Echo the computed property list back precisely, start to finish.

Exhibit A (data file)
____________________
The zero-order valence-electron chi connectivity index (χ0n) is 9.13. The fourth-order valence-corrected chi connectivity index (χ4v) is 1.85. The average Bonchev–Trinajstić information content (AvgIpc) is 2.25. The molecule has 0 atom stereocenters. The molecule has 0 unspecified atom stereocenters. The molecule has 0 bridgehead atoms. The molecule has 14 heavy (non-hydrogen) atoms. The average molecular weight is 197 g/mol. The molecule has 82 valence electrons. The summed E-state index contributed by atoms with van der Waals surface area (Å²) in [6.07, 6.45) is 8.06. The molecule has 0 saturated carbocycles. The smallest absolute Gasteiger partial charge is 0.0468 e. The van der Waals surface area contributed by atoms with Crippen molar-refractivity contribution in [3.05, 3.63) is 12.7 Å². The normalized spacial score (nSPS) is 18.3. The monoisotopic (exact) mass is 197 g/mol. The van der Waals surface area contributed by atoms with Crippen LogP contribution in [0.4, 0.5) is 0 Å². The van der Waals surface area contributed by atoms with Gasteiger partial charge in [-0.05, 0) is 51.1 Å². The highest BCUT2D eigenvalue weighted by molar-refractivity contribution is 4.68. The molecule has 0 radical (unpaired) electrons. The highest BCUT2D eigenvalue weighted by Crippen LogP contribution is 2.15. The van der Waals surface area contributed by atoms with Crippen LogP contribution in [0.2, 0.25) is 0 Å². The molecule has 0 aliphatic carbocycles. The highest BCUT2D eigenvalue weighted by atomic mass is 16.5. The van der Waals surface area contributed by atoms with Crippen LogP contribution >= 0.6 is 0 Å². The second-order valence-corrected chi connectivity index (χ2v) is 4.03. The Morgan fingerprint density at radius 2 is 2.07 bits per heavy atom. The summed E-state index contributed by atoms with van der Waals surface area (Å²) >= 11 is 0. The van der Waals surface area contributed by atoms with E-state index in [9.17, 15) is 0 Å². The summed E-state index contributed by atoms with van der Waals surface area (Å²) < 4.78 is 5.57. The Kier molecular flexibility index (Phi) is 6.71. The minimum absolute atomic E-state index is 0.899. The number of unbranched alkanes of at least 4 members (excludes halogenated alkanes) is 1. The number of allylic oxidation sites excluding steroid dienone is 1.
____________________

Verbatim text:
The zero-order valence-electron chi connectivity index (χ0n) is 9.13. The fourth-order valence-corrected chi connectivity index (χ4v) is 1.85. The average Bonchev–Trinajstić information content (AvgIpc) is 2.25. The molecule has 0 atom stereocenters. The molecule has 0 unspecified atom stereocenters. The molecule has 0 bridgehead atoms. The molecule has 14 heavy (non-hydrogen) atoms. The average molecular weight is 197 g/mol. The molecule has 82 valence electrons. The summed E-state index contributed by atoms with van der Waals surface area (Å²) in [6.07, 6.45) is 8.06. The molecule has 0 saturated carbocycles. The smallest absolute Gasteiger partial charge is 0.0468 e. The van der Waals surface area contributed by atoms with Crippen molar-refractivity contribution in [3.05, 3.63) is 12.7 Å². The normalized spacial score (nSPS) is 18.3. The monoisotopic (exact) mass is 197 g/mol. The van der Waals surface area contributed by atoms with Crippen LogP contribution in [0.4, 0.5) is 0 Å². The van der Waals surface area contributed by atoms with Gasteiger partial charge in [-0.05, 0) is 51.1 Å². The highest BCUT2D eigenvalue weighted by molar-refractivity contribution is 4.68. The molecule has 0 radical (unpaired) electrons. The highest BCUT2D eigenvalue weighted by Crippen LogP contribution is 2.15. The van der Waals surface area contributed by atoms with Crippen LogP contribution in [0.2, 0.25) is 0 Å². The molecule has 0 aliphatic carbocycles. The highest BCUT2D eigenvalue weighted by atomic mass is 16.5. The van der Waals surface area contributed by atoms with Crippen LogP contribution >= 0.6 is 0 Å². The second-order valence-corrected chi connectivity index (χ2v) is 4.03. The Morgan fingerprint density at radius 2 is 2.07 bits per heavy atom. The summed E-state index contributed by atoms with van der Waals surface area (Å²) >= 11 is 0. The van der Waals surface area contributed by atoms with E-state index in [9.17, 15) is 0 Å². The summed E-state index contributed by atoms with van der Waals surface area (Å²) < 4.78 is 5.57. The Kier molecular flexibility index (Phi) is 6.71. The minimum absolute atomic E-state index is 0.899. The number of unbranched alkanes of at least 4 members (excludes halogenated alkanes) is 1. The number of allylic oxidation sites excluding steroid dienone is 1.